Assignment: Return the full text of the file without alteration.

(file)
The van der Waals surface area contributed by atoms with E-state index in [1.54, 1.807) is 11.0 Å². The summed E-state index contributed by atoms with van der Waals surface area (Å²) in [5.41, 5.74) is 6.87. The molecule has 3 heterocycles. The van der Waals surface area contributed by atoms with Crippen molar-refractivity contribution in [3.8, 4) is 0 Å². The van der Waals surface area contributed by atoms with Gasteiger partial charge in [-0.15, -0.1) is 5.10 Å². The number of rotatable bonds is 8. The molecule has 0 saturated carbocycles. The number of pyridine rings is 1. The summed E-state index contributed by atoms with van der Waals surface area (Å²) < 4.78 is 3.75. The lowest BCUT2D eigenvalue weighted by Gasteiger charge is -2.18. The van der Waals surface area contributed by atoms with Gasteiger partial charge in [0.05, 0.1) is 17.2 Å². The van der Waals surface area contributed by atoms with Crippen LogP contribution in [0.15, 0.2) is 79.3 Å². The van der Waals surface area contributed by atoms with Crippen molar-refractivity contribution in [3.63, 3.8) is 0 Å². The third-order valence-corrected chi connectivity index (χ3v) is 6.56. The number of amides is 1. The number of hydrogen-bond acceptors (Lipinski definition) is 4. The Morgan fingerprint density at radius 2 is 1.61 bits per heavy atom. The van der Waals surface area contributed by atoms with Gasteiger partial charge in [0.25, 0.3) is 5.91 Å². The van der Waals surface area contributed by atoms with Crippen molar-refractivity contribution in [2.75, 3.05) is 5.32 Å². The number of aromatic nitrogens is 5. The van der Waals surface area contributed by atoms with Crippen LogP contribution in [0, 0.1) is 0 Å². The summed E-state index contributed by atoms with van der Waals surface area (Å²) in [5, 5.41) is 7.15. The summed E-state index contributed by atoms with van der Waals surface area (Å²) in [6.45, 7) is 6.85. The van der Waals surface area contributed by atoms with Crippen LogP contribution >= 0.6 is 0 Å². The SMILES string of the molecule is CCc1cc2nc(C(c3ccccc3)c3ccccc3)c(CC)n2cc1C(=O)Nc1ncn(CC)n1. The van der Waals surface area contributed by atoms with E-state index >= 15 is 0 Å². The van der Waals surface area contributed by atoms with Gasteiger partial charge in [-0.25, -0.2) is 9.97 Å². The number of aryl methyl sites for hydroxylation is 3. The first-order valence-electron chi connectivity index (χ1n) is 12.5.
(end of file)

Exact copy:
The van der Waals surface area contributed by atoms with E-state index in [1.54, 1.807) is 11.0 Å². The summed E-state index contributed by atoms with van der Waals surface area (Å²) in [5.41, 5.74) is 6.87. The molecule has 3 heterocycles. The van der Waals surface area contributed by atoms with Crippen molar-refractivity contribution in [3.8, 4) is 0 Å². The van der Waals surface area contributed by atoms with Gasteiger partial charge in [-0.15, -0.1) is 5.10 Å². The number of rotatable bonds is 8. The molecule has 0 saturated carbocycles. The number of pyridine rings is 1. The summed E-state index contributed by atoms with van der Waals surface area (Å²) < 4.78 is 3.75. The lowest BCUT2D eigenvalue weighted by Gasteiger charge is -2.18. The van der Waals surface area contributed by atoms with Gasteiger partial charge in [0.05, 0.1) is 17.2 Å². The van der Waals surface area contributed by atoms with Crippen LogP contribution in [0.15, 0.2) is 79.3 Å². The van der Waals surface area contributed by atoms with Crippen molar-refractivity contribution in [3.63, 3.8) is 0 Å². The third-order valence-corrected chi connectivity index (χ3v) is 6.56. The number of amides is 1. The number of hydrogen-bond acceptors (Lipinski definition) is 4. The Morgan fingerprint density at radius 2 is 1.61 bits per heavy atom. The van der Waals surface area contributed by atoms with Gasteiger partial charge in [0.25, 0.3) is 5.91 Å². The van der Waals surface area contributed by atoms with Crippen molar-refractivity contribution in [2.75, 3.05) is 5.32 Å². The number of aromatic nitrogens is 5. The van der Waals surface area contributed by atoms with Crippen LogP contribution in [0, 0.1) is 0 Å². The summed E-state index contributed by atoms with van der Waals surface area (Å²) in [5, 5.41) is 7.15. The summed E-state index contributed by atoms with van der Waals surface area (Å²) in [6.45, 7) is 6.85. The van der Waals surface area contributed by atoms with Crippen LogP contribution >= 0.6 is 0 Å². The SMILES string of the molecule is CCc1cc2nc(C(c3ccccc3)c3ccccc3)c(CC)n2cc1C(=O)Nc1ncn(CC)n1. The van der Waals surface area contributed by atoms with E-state index >= 15 is 0 Å². The van der Waals surface area contributed by atoms with Gasteiger partial charge in [-0.25, -0.2) is 9.97 Å². The number of aryl methyl sites for hydroxylation is 3. The first-order valence-electron chi connectivity index (χ1n) is 12.5.